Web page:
On this day in 1920, the thirty-sixth (and last necessary) state ratified the Nineteenth Amendment, promising women the right to vote.
It took decades of tireless effort and hell-raising. The Seneca Falls Convention happened in 1848. The women who pushed and prodded and protested and paraded in the intervening years faced fierce opposition. You can see some of the mocking, unfathomably stupid postcards produced in response to their demands at Collector’s Weekly. This piece from the Library of Congress relates the scene at the 1913 Women’s Suffrage Parade in D.C., which drew marchers from all over the country. It sounds terrifying, frankly:
Soon, however, the crowds, mostly men in town for the following day’s inauguration of Woodrow Wilson, surged into the street making it almost impossible for the marchers to pass. Occasionally only a single file could move forward. Women were jeered, tripped, grabbed, shoved, and many heard “indecent epithets” and “barnyard conversation.”5 Instead of protecting the parade, the police “seemed to enjoy all the ribald jokes and laughter and part participated in them.” One policeman explained that they should stay at home where they belonged. The men in the procession heard shouts of “Henpecko” and “Where are your skirts?” As one witness explained, “There was a sort of spirit of levity connected with the crowd. They did not regard the affair very seriously.”7
But to the women, the event was very serious. Helen Keller “was so exhausted and unnerved by the experience in attempting to reach a grandstand . . . that she was unable to speak later at Continental hall [sic ].” Two ambulances “came and went constantly for six hours, always impeded and at times actually opposed, so that doctor and driver literally had to fight their way to give succor to the injured.” One hundred marchers were taken to the local Emergency Hospital. Before the afternoon was over, Secretary of War Henry L. Stimson, responding to a request from the chief of police, authorized the use of a troop of cavalry from nearby Fort Myer to help control the crowd.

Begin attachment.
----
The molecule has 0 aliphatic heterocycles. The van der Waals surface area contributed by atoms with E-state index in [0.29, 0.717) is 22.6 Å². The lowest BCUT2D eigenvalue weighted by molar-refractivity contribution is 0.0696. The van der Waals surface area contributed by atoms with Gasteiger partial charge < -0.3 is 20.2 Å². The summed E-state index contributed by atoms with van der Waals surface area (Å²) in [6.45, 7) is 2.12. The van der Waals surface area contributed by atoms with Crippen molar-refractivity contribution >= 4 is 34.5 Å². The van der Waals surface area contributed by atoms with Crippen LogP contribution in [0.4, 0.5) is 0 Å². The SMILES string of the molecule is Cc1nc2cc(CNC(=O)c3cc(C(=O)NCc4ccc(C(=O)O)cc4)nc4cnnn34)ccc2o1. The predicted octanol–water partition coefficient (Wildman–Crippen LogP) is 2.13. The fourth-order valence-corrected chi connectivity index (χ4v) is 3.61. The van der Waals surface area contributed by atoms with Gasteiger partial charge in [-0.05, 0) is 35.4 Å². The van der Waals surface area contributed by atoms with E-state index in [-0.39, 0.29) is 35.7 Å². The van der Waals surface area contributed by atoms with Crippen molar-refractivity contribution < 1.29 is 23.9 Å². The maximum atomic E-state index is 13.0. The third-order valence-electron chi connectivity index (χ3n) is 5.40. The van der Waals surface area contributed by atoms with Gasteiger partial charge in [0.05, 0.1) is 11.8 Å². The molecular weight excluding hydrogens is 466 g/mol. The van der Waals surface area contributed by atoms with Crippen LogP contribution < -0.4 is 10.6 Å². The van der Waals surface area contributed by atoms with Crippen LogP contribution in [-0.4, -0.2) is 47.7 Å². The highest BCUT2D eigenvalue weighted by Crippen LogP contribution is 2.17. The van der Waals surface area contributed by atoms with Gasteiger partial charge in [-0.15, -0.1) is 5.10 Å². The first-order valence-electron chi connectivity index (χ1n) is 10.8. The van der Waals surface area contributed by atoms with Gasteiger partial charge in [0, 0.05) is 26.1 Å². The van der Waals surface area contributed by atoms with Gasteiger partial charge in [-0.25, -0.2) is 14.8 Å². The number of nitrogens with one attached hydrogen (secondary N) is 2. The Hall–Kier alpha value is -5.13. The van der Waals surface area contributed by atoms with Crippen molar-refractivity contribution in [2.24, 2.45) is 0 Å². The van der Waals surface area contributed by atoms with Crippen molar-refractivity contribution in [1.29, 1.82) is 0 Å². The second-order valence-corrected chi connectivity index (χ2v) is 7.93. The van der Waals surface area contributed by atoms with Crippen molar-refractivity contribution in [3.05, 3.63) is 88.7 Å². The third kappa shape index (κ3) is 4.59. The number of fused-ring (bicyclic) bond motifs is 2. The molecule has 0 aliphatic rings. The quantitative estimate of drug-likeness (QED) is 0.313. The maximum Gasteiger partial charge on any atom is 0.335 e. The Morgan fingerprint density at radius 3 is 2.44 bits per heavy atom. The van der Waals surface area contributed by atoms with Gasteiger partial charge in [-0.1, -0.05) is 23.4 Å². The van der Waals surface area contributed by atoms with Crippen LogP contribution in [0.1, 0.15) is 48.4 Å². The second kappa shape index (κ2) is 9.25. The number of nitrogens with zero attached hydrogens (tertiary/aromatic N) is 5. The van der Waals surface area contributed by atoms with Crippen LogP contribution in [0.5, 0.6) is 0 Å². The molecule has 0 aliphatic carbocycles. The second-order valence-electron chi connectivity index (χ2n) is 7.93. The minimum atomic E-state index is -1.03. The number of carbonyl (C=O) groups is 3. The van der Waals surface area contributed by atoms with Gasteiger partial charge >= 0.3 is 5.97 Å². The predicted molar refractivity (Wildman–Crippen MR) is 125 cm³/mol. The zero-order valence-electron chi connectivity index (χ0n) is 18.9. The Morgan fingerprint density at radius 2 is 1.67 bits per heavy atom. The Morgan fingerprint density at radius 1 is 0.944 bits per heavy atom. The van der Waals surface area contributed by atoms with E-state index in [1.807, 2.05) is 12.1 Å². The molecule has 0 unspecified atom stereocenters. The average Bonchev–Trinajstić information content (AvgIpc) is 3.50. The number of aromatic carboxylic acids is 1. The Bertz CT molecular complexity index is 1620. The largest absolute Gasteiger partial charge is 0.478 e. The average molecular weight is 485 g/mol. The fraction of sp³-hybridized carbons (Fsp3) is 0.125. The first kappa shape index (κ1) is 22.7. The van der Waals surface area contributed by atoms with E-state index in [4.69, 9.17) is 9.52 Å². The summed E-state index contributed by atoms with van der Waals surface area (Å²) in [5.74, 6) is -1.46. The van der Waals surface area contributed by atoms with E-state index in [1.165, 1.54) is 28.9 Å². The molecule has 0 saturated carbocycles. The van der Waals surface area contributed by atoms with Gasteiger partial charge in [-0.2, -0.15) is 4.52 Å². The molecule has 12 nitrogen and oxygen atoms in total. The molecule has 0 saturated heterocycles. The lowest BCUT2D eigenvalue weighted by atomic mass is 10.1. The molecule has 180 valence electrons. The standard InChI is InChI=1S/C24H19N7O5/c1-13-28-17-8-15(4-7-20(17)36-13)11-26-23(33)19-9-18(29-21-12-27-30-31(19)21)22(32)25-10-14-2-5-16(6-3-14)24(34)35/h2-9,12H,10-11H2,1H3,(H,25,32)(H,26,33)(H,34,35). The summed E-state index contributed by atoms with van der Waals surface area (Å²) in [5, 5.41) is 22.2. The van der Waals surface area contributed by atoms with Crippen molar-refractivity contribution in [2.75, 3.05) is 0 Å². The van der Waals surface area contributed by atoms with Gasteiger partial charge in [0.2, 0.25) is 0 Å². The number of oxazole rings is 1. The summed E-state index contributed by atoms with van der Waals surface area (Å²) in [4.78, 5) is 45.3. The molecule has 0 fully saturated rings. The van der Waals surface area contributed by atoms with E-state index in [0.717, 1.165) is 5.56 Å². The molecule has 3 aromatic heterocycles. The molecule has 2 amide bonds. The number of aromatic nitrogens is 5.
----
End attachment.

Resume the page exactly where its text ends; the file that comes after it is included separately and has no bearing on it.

This piece from the National Archives details the play-by-play on how the political tides turned, with politicians putting support behind a constitutional amendment. Tennessee ratified on August 18, putting the count over the top. Naturally, it made front-page news. Here’s a peek at the Taylor Daily Press, out of Texas.
And here’s the New York Times the following day.
Here’s Alice Paul triumphantly adding a star to the banner that flew over the Washington HQ of the Women’s Party, which signaled that the necessary thirty six states had ratified, making the amendment official.
Of course, too many of those who fought so hard for the vote were poor allies to black Americans at best and abject bigots at worst. A number of white suffragettes took issue with the passage of the Fifteenth Amendment (a conflict outlined well in this NPR interview), with their reaction—“how dare you give those men the vote first”—betraying a deep-seated racism. The Toast has a roundup of appalling quotes from famous figures including Elizabeth Cady Stanton. Ida B. Wells famously tangled with WCTU president Francis Willard over her willingness to curry favor with racist Southern white women at a time when lynching was terrorizing black communities across the region, and the organizers of the 1913 march tried to make her and other African American women bring up the rear of the parade.
And of course, for all the celebrations and despite their participation in the movement, black women would be denied their rights for decades more through the state-enforced racism and violence of Jim Crow.
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Photos via AP Images; screencaps via Newspapers.com, NYT archive.